Even more troubling about this, is something else which I've pointed out on a number of different venues. There seems to be another assumption, which is very attractive to a number of people, that somehow "modern" humans are "naturally violent and aggressive". This viewpoint is interesting, and there certainly appears to be a "human nature", just as you might say there is a "wolf nature", for example. But people have been trying to figure out exactly what "human nature" si for at least the last5 2,000 years, and have not yet figured it out. "Human nature" is a lot of things, some nice, unselfish, saintly, altruistic, etc., others, not so nice, sometimes aggressive and violent. In other words, "human nature" covers a range of traits, both "positive" and "negative". They all have their "uses". Unfortunately, the idea that "humans are naturally aggressive and violent" is simply a variation on a a very distorted reading of the idea of original sin. Some early western Christians decided that humans were "naturally bad". Traditionally, this has centered around sexuality, but in modern times, "sexuality" is no longer considered particularly "sinful". However, starting around the midi-1960's, "aggression" and "violence" have tended to be treated this way. Part of this, at least in the US, stemmed from a horrified reaction to what was happening in Vietnam at the time, among other things. Yet this idea became quite widespread, and it seems to have attracted the attention of some otherwise sensible types who, in my opinion should have known better. In other words, this notion has gained widespread, and, I think, rather uncritical acceptance. And when I've pointed this out, someone always comes up with something like this: "You think humans aren't naturally aggressive and violent? Just look at Rwanda, Darfur or "--put your favorite hotspot here.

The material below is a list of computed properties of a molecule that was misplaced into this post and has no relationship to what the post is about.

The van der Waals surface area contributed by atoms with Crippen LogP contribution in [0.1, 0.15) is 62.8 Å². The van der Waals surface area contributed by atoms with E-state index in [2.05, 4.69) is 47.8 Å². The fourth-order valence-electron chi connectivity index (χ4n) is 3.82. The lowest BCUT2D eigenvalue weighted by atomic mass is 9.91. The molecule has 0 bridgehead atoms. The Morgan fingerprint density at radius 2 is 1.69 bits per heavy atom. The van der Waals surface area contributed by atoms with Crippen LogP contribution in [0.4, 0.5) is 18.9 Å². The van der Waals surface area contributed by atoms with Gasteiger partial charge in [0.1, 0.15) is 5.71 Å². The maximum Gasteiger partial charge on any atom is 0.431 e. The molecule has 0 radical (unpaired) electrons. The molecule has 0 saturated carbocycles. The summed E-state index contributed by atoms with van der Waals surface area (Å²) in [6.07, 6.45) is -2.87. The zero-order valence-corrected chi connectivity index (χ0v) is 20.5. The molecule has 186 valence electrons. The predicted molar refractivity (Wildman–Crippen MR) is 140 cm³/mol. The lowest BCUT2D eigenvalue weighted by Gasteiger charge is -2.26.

The trouble with this is, the people who come up with these examples are never talking about what anthropologists call "forager" societies. And both Neandertals and early "moderns" were definitely in this category(hint: such societies used to be called "hunter-gatherers"). Neandertals appear to have been a very small population indeed. The earliest "moderns" had populations that probably weren't much larger, at least until well after Neandertals disappeared. These kinds of small societies don't have the means, nor can they afford, the kind of violence and "aggression" most people think of, when they insist that "human nature is naturally aggressive". This doesn't mean that aggressive behavior never occurs in such societies, but rather, that it is a lot more rare, and is channeled differently than in, say, some ghetto where drive by shootings occur all the time.
So it is possible that whatever caused Shanidar 3's injury, was not caused by some "modern" human at all. It might have, for all we know, been two Neandertal tribes or clans or families arguing over some bit of prime woolly mammoth hunting grounds or the like. We have no way of knowing this, absent a time machine, but it's a possibility that never seems to have occurred to Dr. Churchill. It also never seems to have occurred to anybody that it's possible that Neandertals had projectile weapons we don't know about. The Gentle Reader should bear in mind that we really don't know all that much Neandertal cultures, or those of the earliest "moderns", for that matter. It is true that much is being learned every day, that wasn't known previously, but even so, there is still much we don't know, and, I think, much to be discovered. What is being discovered, suggests that Neandertals were perfectly smart, and perfectly capable, and in almost all, if not all, ways, comparable to "modern" humans. And if someone discovers Schöningen-tyep "javelins" in some Neandertal cave, then Dr. Steven Churchill will have to go back to his archaeological drawing board.